Wednesday, April 18, 2012
Robert Davidson is testing the boundaries of Haida art as he is “provoked by the inventiveness of the earlier masters, while building dialectically and actively on his experience of the present” (Karen Duffek).
There is an almost scientific quality to the work in the exhibition, "The Abstract Edge". Some of the art works explore single elements of Haida art and examine it from the inside out. The other pieces in the exhibition, which seem to build on the single element pieces, use Haida myths and legends to create a new visual language within the well-traveled territory of Haida art.
For example the acrylic painting “nang sdang” looks like an exploration of form. In fact, the name comes from the concept of sdang or “two”. Duffek relates this painting to “the Chief’s name nan sdins (anglicised as Ninstints), meaning a chief who was equal to two: literally, ‘one that is two.’“. The idea or at least the interpretation of this work is that there is more than one way of looking at something and that one thing can have two meanings. For example, this painting has value as a Western art object, as it is acrylic on canvas, painted by a master artist and has a clear provenance. From a Haida point of view, it honours a Haida name, which means a lot in all NWC cultures, in which names are passed down from one generation to the next and in doing so they gain prestige.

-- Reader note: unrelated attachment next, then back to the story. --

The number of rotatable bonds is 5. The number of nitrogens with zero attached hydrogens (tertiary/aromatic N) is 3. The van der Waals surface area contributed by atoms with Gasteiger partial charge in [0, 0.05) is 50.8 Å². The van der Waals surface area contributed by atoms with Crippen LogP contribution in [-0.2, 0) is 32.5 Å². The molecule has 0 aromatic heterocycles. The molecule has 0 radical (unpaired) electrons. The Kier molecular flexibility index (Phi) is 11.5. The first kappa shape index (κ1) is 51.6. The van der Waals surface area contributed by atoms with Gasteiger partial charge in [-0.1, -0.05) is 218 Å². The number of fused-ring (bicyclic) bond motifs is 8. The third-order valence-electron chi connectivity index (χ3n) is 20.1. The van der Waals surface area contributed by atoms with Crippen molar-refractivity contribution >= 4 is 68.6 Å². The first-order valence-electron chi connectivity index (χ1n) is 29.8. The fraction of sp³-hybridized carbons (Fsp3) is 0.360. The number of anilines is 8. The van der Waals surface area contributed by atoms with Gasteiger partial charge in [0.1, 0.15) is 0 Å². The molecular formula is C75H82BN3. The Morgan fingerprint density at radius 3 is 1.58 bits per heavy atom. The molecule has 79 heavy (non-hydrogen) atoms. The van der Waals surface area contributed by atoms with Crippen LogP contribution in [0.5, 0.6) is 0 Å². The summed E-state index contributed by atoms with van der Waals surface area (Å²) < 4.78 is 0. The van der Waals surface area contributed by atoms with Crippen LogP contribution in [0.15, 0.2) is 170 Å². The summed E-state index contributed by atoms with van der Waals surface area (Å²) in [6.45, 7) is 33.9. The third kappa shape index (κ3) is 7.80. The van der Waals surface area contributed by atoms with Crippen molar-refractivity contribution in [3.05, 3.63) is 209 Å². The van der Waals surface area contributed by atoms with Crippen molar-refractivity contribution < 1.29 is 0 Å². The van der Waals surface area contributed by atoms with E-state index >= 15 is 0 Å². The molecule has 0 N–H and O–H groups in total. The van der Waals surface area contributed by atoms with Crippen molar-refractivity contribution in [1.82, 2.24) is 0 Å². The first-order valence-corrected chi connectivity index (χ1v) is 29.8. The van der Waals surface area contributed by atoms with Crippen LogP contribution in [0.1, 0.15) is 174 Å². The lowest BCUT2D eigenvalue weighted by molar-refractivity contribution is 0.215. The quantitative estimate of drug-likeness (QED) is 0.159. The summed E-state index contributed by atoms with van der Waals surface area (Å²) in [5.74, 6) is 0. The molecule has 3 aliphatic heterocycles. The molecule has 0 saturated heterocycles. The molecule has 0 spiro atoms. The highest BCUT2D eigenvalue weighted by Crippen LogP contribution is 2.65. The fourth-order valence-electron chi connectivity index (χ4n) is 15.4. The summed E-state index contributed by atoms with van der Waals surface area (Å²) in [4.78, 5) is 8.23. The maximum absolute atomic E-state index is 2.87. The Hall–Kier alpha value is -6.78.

Davidson, Robert, Karen Duffek, and Robert Houle. Robert Davidson : the Abstract Edge. ed. Karen Duffek. Vancouver: Museum of Anthropology at the University of British Columbia in association with the National Gallery of Canada. 2004. Print.